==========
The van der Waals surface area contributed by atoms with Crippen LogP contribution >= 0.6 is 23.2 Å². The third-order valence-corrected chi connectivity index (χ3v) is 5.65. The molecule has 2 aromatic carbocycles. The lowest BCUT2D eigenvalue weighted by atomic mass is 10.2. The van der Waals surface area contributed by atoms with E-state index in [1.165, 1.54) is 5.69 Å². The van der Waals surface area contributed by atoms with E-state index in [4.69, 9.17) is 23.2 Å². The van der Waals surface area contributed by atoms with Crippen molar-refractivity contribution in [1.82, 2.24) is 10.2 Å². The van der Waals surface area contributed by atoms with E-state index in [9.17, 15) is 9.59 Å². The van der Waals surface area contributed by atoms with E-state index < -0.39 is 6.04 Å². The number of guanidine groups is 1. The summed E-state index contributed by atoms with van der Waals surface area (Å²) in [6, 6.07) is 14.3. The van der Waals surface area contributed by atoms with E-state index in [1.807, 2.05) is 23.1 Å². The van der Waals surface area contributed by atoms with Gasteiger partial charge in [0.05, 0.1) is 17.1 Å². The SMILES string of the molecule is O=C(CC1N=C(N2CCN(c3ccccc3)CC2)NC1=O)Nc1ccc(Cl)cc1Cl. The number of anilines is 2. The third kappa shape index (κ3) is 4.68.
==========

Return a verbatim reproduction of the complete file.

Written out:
The van der Waals surface area contributed by atoms with Crippen LogP contribution >= 0.6 is 23.2 Å². The third-order valence-corrected chi connectivity index (χ3v) is 5.65. The molecule has 2 aromatic carbocycles. The lowest BCUT2D eigenvalue weighted by atomic mass is 10.2. The van der Waals surface area contributed by atoms with E-state index in [1.165, 1.54) is 5.69 Å². The van der Waals surface area contributed by atoms with E-state index in [4.69, 9.17) is 23.2 Å². The van der Waals surface area contributed by atoms with Crippen molar-refractivity contribution in [1.82, 2.24) is 10.2 Å². The van der Waals surface area contributed by atoms with E-state index in [9.17, 15) is 9.59 Å². The van der Waals surface area contributed by atoms with E-state index < -0.39 is 6.04 Å². The number of guanidine groups is 1. The summed E-state index contributed by atoms with van der Waals surface area (Å²) in [6, 6.07) is 14.3. The van der Waals surface area contributed by atoms with E-state index in [1.807, 2.05) is 23.1 Å². The van der Waals surface area contributed by atoms with Gasteiger partial charge in [0.05, 0.1) is 17.1 Å². The SMILES string of the molecule is O=C(CC1N=C(N2CCN(c3ccccc3)CC2)NC1=O)Nc1ccc(Cl)cc1Cl. The number of anilines is 2. The third kappa shape index (κ3) is 4.68.